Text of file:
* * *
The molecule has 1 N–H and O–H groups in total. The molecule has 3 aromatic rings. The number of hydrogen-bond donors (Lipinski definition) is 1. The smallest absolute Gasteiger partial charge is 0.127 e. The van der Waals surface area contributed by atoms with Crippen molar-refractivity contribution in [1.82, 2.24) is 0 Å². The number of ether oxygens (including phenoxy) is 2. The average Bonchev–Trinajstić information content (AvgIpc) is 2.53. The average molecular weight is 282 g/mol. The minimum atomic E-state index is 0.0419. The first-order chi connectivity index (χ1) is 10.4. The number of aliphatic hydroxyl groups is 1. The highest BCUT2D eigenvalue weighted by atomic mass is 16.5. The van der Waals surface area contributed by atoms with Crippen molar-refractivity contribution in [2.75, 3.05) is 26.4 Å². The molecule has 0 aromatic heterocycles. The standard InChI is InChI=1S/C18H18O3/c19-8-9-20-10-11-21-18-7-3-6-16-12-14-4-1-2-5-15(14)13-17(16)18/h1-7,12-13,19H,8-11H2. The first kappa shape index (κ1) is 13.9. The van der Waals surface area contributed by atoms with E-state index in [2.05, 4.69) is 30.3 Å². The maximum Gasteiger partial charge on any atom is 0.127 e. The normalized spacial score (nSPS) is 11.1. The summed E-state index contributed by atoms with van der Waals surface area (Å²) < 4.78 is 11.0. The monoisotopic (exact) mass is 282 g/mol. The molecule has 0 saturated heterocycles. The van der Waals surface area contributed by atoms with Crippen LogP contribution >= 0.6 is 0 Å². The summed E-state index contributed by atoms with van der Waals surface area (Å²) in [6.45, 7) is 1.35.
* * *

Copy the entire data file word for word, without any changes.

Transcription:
The molecule has 1 N–H and O–H groups in total. The molecule has 3 aromatic rings. The number of hydrogen-bond donors (Lipinski definition) is 1. The smallest absolute Gasteiger partial charge is 0.127 e. The van der Waals surface area contributed by atoms with Crippen molar-refractivity contribution in [1.82, 2.24) is 0 Å². The number of ether oxygens (including phenoxy) is 2. The average Bonchev–Trinajstić information content (AvgIpc) is 2.53. The average molecular weight is 282 g/mol. The minimum atomic E-state index is 0.0419. The first-order chi connectivity index (χ1) is 10.4. The number of aliphatic hydroxyl groups is 1. The highest BCUT2D eigenvalue weighted by atomic mass is 16.5. The van der Waals surface area contributed by atoms with Crippen molar-refractivity contribution in [2.75, 3.05) is 26.4 Å². The molecule has 0 aromatic heterocycles. The standard InChI is InChI=1S/C18H18O3/c19-8-9-20-10-11-21-18-7-3-6-16-12-14-4-1-2-5-15(14)13-17(16)18/h1-7,12-13,19H,8-11H2. The first kappa shape index (κ1) is 13.9. The van der Waals surface area contributed by atoms with E-state index in [2.05, 4.69) is 30.3 Å². The maximum Gasteiger partial charge on any atom is 0.127 e. The normalized spacial score (nSPS) is 11.1. The summed E-state index contributed by atoms with van der Waals surface area (Å²) < 4.78 is 11.0. The monoisotopic (exact) mass is 282 g/mol. The molecule has 0 saturated heterocycles. The van der Waals surface area contributed by atoms with Crippen LogP contribution >= 0.6 is 0 Å². The summed E-state index contributed by atoms with van der Waals surface area (Å²) in [6.45, 7) is 1.35.